Weekend: stormy, warm, windy (high confidence).
Heavy snowfall favoring mountains closer to the western PWS. Rain line rising above Turnagain road level. Storm tapering down Sunday. Colder, clearer, and dry inland

Early Next Week: stormy/warm/windy then drying (moderate confidence).
Heavy snowfall favoring mountains closer to the western PWS with rain line rising to Turnagain road level for Monday, followed by drying and cooling Tue/Wed. Colder, clearer, and dry inland likely thou snowfall for Anchorage/Palmer/Hatcher is possible.

Dirty Details
Wowwwww!!!! That went about as we expected. But. Still. WOW! As can be seen in the below figure of SWE as percent of median, the Kenai is doing great this year. Turnagain Pass is at 159% of median, Seward approaching 200% of normal, and Cordova and Thompson Pass both above average! With 9 inches of SWE in the last week at Center Ridge imagine how much fell on the big mountains that its sheltered behind! 

There are consequences of the more northerly storm track - it has left most of the western US very dry:

Looking ahead, we have high confidence in another stormy period. This confidence is due to good agreement between model runs and between models. For example, the GFS model for the Kenai Mountains has been predicting this stormy period for days now:

We likely won't see as giant of snow totals as last week, but they will still be good. Again the mountains close to the western PWS will do best, less snow as you move towards Anchorage and Hatcher.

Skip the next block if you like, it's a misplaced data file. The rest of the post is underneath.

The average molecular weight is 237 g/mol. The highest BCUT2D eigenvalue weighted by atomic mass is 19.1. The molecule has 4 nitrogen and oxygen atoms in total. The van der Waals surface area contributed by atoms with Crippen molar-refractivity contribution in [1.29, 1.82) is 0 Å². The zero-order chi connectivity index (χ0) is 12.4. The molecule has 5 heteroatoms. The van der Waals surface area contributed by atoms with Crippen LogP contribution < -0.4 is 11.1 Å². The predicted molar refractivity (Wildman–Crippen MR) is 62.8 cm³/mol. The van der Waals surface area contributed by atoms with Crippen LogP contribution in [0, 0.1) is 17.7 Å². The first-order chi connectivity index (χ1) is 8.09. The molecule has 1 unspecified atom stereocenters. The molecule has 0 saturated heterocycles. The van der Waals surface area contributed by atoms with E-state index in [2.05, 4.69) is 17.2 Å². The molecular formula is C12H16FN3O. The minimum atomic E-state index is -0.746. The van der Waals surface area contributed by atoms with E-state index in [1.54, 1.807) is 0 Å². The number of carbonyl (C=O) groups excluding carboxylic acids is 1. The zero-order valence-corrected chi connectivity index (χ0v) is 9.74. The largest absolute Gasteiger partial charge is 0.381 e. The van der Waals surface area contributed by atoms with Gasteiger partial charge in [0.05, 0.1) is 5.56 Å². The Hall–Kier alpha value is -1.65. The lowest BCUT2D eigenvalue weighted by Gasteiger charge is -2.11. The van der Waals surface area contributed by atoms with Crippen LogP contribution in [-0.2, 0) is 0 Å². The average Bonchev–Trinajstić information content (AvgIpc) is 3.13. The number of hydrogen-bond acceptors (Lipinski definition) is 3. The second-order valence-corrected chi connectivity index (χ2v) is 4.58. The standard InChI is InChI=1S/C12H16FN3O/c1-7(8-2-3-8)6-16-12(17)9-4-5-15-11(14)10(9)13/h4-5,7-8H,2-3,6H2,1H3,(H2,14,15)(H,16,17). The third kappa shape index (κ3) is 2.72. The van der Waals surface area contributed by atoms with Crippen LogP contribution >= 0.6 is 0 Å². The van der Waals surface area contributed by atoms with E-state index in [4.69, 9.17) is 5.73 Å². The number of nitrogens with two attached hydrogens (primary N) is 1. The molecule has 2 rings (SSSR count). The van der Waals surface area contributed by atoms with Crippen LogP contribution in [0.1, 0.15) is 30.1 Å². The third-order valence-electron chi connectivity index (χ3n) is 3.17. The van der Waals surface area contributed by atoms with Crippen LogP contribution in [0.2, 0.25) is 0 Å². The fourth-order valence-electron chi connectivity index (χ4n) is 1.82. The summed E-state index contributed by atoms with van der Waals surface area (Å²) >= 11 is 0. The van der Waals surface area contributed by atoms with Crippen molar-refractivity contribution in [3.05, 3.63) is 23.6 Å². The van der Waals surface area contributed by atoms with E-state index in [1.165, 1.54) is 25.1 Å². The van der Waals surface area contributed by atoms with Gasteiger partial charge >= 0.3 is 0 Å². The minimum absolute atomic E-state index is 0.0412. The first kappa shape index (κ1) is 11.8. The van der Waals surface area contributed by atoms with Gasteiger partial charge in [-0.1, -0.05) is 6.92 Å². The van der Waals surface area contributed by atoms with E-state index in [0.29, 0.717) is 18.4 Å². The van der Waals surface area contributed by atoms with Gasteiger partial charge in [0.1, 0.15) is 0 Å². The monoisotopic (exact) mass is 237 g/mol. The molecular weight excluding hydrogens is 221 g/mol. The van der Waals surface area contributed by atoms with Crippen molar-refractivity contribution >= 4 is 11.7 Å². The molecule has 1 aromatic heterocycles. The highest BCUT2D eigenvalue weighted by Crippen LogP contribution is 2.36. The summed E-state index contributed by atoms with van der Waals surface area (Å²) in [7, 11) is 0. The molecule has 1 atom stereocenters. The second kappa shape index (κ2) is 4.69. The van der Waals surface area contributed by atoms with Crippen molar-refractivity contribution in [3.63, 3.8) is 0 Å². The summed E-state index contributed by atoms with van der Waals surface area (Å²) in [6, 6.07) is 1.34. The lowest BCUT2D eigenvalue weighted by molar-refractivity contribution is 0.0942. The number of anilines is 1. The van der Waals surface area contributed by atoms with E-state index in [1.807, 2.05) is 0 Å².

Long term, it looks like we have another weather window headed our way! Given how far away it is confidence just can't be that high, but good run-to-run model agreement makes it seem promising as can be seen in all the zeroes (or small numbers) in the GFS SWE model runs for the wet side of Kenai Mountains:

Archived Outlook - 1.6.2020
Thurs – Fri: stormy, warm, windy (high confidence).
Heavy snowfall favoring mountains closer to the Prince William Sound (PWS); snow tapering off Fri with dropping temps. Rain to Turnagain road level. Colder, clearer, and dry inland.

Weekend: stormy, warm, windy (high confidence).
Heavy snowfall favoring mountains closer to the PWS; increasing snowfall and temps by Sunday. Rain rising above Turnagain road level. Colder, clearer, and dry inland with Chinook event in Anchorage/Palmer Sunday.

Early Next Week: decreasing storminess, warm, dry inland (moderate confidence).
Moderate snowfall Monday decreasing to light snow/showers for mountains closer to PWS. Temps, rain line, and winds dropping. Colder, clearer, and dry inland.

Dirty Details
Well. Well. Well. We got the weather window we'd expected. I don't have to remind y'all how awesome it was. But I will anyways. Here's Neil Liotta celebrating New Years in Goldpan:

At one point we counted 22 people/dogs and 60 sets of tracks in Goldpan. Its awesome to see everyone out enjoying their public lands, but a good reminder to be careful, patient, and considerate of each other in avalanche terrain.